Eloise

 

San Fernando

Now I’ve heard there was a secret chord
That David played, and it pleased the Lord
But you don’t really care for music, do you? – Leonard Cohen

She sat quietly. The radio sang old songs to her. Songs that moved in her. Melodies from the hot summer of 1952. He had met her right after returning from World War II. Scarred skin. Torn within. He was dark flashing eyes and teeth. A smile that didn’t end. Wet mouth parted in welcome. “My name is David…” Her last memory of any words. He was perfection in shoes. She would watch him that summer. His long fingers moved and pointed as he tried to explain the world outside of the San Fernando Valley. “What did you say?” She shyly asked. He’d look at her. Laughter on his lips. “Haven’t you been listening? You… my daydreamer.” He called her that often. “Daydreamer.” It was true. As fitting a nickname as could be fashioned. She thought things she’d never thought. Home. Family. Cooking meals for him… She felt herself tighten in her stomach. Warmth. Summer moved to winter and they still held court together in the cafes around town. Cold beer bottles in plastic buckets of ice and tacos were a regular date night. They didn’t have much and needed less. They’d end the night in the car holding hands. Radio. Droning. A love song to quicken the flame that seemed to burn so bright. Sometimes, his hands moved across her skin in frenzied motion. Mouth open. Fingers clenched. They’d soon love and she let it go… her naivete and youthful flower.

vannuys1

He married her then. Van Nuys was their first home. Their dusty radio still held forth. His past in Europe during the war was a closed passage for him with no door visible for her. She didn’t pry. When he’d wake up and stare into the long cold night, she’d touch his arm softly. She’d hum the old tunes… he’d calm and quiet himself once again. Decades moved as they always will. The Buddha said, “The trouble is, you think you have time.” Their time was quickly rendered unmanageable with the arrival of three children in succession, his new job in the steelworks in Los Angeles and the new home they bought. It had a huge pool in the backyard and the children spent most days splashing and avoiding the San Fernando Valley heat. It was paradise. She watched the children through the back window. They swam. Friends were over. “My, they are growing up fast…” She mumbled to herself and stirred the iced mint tea in the big plastic pitcher. She stepped out onto the backporch and squinted into the sun. She called out for her husband to join them by the pool. “David”.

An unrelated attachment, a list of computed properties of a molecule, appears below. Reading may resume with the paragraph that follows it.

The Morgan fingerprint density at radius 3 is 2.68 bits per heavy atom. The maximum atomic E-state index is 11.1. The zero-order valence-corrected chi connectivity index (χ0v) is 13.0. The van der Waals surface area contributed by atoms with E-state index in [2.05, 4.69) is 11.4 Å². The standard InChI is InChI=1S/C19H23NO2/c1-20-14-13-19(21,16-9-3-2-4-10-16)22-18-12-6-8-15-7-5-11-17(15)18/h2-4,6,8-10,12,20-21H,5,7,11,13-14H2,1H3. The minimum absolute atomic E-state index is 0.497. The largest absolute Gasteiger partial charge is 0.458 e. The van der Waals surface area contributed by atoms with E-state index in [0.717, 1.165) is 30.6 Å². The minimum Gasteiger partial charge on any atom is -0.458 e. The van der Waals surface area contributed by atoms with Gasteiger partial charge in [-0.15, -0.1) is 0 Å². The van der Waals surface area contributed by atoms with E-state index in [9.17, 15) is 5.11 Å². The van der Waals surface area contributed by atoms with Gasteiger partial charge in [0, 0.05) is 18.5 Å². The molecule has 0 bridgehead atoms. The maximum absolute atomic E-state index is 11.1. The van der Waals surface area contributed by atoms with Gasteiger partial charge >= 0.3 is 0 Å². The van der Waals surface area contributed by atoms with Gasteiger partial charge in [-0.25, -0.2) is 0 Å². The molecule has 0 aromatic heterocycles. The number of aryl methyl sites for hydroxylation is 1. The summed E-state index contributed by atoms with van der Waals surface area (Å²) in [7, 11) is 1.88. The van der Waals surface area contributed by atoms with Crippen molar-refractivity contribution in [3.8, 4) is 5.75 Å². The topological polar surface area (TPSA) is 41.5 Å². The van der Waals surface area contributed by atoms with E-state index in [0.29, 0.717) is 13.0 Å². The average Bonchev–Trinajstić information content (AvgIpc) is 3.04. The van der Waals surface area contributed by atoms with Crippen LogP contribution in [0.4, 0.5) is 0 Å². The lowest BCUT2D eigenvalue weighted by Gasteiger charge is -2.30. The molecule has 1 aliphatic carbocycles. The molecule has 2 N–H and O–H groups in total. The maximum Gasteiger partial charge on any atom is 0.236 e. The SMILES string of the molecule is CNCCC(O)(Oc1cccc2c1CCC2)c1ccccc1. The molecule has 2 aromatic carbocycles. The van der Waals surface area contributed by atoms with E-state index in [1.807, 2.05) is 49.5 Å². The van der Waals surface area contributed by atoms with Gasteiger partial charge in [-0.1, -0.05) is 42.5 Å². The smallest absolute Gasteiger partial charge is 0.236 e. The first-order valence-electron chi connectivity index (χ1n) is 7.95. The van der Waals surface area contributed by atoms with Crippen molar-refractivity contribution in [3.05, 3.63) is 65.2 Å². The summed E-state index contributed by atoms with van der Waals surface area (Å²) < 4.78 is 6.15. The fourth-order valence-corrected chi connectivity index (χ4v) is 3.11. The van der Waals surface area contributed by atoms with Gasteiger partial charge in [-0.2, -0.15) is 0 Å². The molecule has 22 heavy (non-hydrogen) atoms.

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The woman awoke in the living room. The house was still. She rubbed her eyes and moved a stray strand of hair from her cheek. Somewhere, the faint sound of music reached her. Pulling herself up from the chair, she slowly moved into the kitchen. Dreaming. She had been… there were no more children in the home. Her beloved David had gone to join the Lord several years ago. She put a tea pot on the stove and looked out into the backyard.

Rick Stine

Rick Stine

John Zask

John Zask

Howie

Howie Dugan

Omar Hassan

Omar Hassan

The pool sat empty. It was cracked and sun-blistered. It was too expensive to keep filled and there was a leak in the pipes somewhere. The yard was overgrown. She couldn’t keep up with it anymore. After making tea, she sat back in the living room. She read the Bible. Prayer. The radio still haunted her. The songs took her back. They always did. She figured it was this way for most people. It isn’t necessarily the music or lyrics that hold the meaning, it is the people we assign to those songs and the times we are transported to that make them special. She sat in her chair and waited. It is what she did. “David” she murmured.

Jeff Grosso

Jeff Grosso

Arto Saari

Arto Saari

Thank you to Eloise for the time together. Thank you to Rick Stine. Ruling it. Thank you to my real friends and for helping me with what I do. Thanks to MRZ for the images. Skate- Ozzie

Me

Me

 

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